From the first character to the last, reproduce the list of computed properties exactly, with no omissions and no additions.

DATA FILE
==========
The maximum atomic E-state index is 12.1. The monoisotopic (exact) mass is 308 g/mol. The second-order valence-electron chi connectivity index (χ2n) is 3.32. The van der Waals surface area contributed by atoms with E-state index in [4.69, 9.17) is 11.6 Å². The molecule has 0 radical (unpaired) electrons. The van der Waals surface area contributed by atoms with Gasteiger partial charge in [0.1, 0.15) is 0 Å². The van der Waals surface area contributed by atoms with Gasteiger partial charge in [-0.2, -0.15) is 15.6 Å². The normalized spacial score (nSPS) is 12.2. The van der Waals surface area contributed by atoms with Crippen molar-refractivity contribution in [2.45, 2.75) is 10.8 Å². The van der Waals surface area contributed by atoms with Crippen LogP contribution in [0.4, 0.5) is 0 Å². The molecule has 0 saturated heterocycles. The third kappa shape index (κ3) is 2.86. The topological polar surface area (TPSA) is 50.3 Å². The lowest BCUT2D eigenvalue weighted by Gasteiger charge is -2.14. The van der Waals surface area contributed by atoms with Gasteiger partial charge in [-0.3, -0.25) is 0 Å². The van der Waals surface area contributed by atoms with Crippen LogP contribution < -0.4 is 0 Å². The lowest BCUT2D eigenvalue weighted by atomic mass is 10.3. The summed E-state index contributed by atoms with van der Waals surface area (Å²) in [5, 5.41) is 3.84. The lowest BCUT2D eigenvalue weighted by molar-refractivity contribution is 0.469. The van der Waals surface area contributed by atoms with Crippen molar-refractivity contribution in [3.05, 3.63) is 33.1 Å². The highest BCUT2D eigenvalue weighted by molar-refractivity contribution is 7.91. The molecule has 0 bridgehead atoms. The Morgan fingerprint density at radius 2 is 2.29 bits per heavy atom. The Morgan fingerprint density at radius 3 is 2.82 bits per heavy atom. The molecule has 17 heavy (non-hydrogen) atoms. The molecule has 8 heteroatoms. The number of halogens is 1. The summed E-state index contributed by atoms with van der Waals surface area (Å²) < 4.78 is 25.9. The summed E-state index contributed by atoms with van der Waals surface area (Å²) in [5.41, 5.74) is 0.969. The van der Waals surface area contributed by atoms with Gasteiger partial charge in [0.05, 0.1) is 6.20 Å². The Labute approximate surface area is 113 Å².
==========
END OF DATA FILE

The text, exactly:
The maximum atomic E-state index is 12.1. The monoisotopic (exact) mass is 308 g/mol. The second-order valence-electron chi connectivity index (χ2n) is 3.32. The van der Waals surface area contributed by atoms with E-state index in [4.69, 9.17) is 11.6 Å². The molecule has 0 radical (unpaired) electrons. The van der Waals surface area contributed by atoms with Gasteiger partial charge in [0.1, 0.15) is 0 Å². The van der Waals surface area contributed by atoms with Gasteiger partial charge in [-0.2, -0.15) is 15.6 Å². The normalized spacial score (nSPS) is 12.2. The van der Waals surface area contributed by atoms with Crippen molar-refractivity contribution in [2.45, 2.75) is 10.8 Å². The van der Waals surface area contributed by atoms with Crippen LogP contribution in [0.4, 0.5) is 0 Å². The molecule has 0 saturated heterocycles. The third kappa shape index (κ3) is 2.86. The topological polar surface area (TPSA) is 50.3 Å². The lowest BCUT2D eigenvalue weighted by Gasteiger charge is -2.14. The van der Waals surface area contributed by atoms with Gasteiger partial charge in [-0.3, -0.25) is 0 Å². The van der Waals surface area contributed by atoms with Crippen LogP contribution < -0.4 is 0 Å². The lowest BCUT2D eigenvalue weighted by atomic mass is 10.3. The summed E-state index contributed by atoms with van der Waals surface area (Å²) in [5, 5.41) is 3.84. The lowest BCUT2D eigenvalue weighted by molar-refractivity contribution is 0.469. The van der Waals surface area contributed by atoms with Crippen molar-refractivity contribution in [3.05, 3.63) is 33.1 Å². The highest BCUT2D eigenvalue weighted by molar-refractivity contribution is 7.91. The molecule has 0 bridgehead atoms. The Morgan fingerprint density at radius 2 is 2.29 bits per heavy atom. The Morgan fingerprint density at radius 3 is 2.82 bits per heavy atom. The molecule has 17 heavy (non-hydrogen) atoms. The molecule has 8 heteroatoms. The number of halogens is 1. The summed E-state index contributed by atoms with van der Waals surface area (Å²) < 4.78 is 25.9. The summed E-state index contributed by atoms with van der Waals surface area (Å²) in [5.41, 5.74) is 0.969. The van der Waals surface area contributed by atoms with Gasteiger partial charge in [0.05, 0.1) is 6.20 Å². The Labute approximate surface area is 113 Å².